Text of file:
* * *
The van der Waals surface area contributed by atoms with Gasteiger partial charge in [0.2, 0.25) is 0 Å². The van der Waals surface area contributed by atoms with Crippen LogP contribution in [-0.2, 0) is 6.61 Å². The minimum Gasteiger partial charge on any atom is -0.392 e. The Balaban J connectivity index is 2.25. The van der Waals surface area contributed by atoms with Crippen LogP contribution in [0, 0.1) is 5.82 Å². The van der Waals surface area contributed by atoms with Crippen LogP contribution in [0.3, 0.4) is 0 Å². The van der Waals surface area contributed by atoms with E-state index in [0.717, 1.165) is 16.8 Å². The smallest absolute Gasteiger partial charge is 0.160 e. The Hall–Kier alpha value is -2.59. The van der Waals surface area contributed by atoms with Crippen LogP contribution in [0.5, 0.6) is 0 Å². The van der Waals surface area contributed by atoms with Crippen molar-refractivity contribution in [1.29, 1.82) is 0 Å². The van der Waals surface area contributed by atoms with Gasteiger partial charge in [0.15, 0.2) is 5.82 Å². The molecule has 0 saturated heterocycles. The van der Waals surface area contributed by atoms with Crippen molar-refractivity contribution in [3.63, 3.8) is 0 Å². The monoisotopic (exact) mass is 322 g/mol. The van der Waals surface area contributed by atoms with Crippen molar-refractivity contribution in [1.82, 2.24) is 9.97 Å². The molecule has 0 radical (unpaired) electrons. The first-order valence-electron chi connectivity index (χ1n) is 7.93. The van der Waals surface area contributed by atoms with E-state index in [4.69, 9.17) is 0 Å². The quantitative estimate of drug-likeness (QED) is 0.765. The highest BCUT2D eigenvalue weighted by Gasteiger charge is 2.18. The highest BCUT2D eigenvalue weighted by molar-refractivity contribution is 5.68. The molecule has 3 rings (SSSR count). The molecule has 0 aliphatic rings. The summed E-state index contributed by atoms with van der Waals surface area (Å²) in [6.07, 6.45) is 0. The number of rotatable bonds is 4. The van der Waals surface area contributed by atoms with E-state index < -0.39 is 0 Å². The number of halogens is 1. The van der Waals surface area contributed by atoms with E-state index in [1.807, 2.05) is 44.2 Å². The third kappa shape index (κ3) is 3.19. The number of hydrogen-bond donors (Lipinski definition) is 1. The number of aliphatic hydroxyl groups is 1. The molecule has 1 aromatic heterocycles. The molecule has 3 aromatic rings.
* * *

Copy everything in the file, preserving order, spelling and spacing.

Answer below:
The van der Waals surface area contributed by atoms with Gasteiger partial charge in [0.2, 0.25) is 0 Å². The van der Waals surface area contributed by atoms with Crippen LogP contribution in [-0.2, 0) is 6.61 Å². The minimum Gasteiger partial charge on any atom is -0.392 e. The Balaban J connectivity index is 2.25. The van der Waals surface area contributed by atoms with Crippen LogP contribution in [0, 0.1) is 5.82 Å². The van der Waals surface area contributed by atoms with Crippen LogP contribution in [0.3, 0.4) is 0 Å². The van der Waals surface area contributed by atoms with E-state index in [0.717, 1.165) is 16.8 Å². The smallest absolute Gasteiger partial charge is 0.160 e. The Hall–Kier alpha value is -2.59. The van der Waals surface area contributed by atoms with Crippen LogP contribution in [0.5, 0.6) is 0 Å². The van der Waals surface area contributed by atoms with Crippen molar-refractivity contribution in [1.29, 1.82) is 0 Å². The van der Waals surface area contributed by atoms with Gasteiger partial charge in [0.15, 0.2) is 5.82 Å². The molecule has 0 saturated heterocycles. The van der Waals surface area contributed by atoms with Crippen molar-refractivity contribution in [3.63, 3.8) is 0 Å². The monoisotopic (exact) mass is 322 g/mol. The van der Waals surface area contributed by atoms with Crippen molar-refractivity contribution in [1.82, 2.24) is 9.97 Å². The molecule has 0 radical (unpaired) electrons. The first-order valence-electron chi connectivity index (χ1n) is 7.93. The van der Waals surface area contributed by atoms with E-state index in [4.69, 9.17) is 0 Å². The quantitative estimate of drug-likeness (QED) is 0.765. The highest BCUT2D eigenvalue weighted by Gasteiger charge is 2.18. The highest BCUT2D eigenvalue weighted by molar-refractivity contribution is 5.68. The molecule has 3 rings (SSSR count). The molecule has 0 aliphatic rings. The summed E-state index contributed by atoms with van der Waals surface area (Å²) in [6.07, 6.45) is 0. The number of rotatable bonds is 4. The van der Waals surface area contributed by atoms with E-state index < -0.39 is 0 Å². The number of halogens is 1. The van der Waals surface area contributed by atoms with E-state index in [1.807, 2.05) is 44.2 Å². The third kappa shape index (κ3) is 3.19. The number of hydrogen-bond donors (Lipinski definition) is 1. The number of aliphatic hydroxyl groups is 1. The molecule has 1 aromatic heterocycles. The molecule has 3 aromatic rings.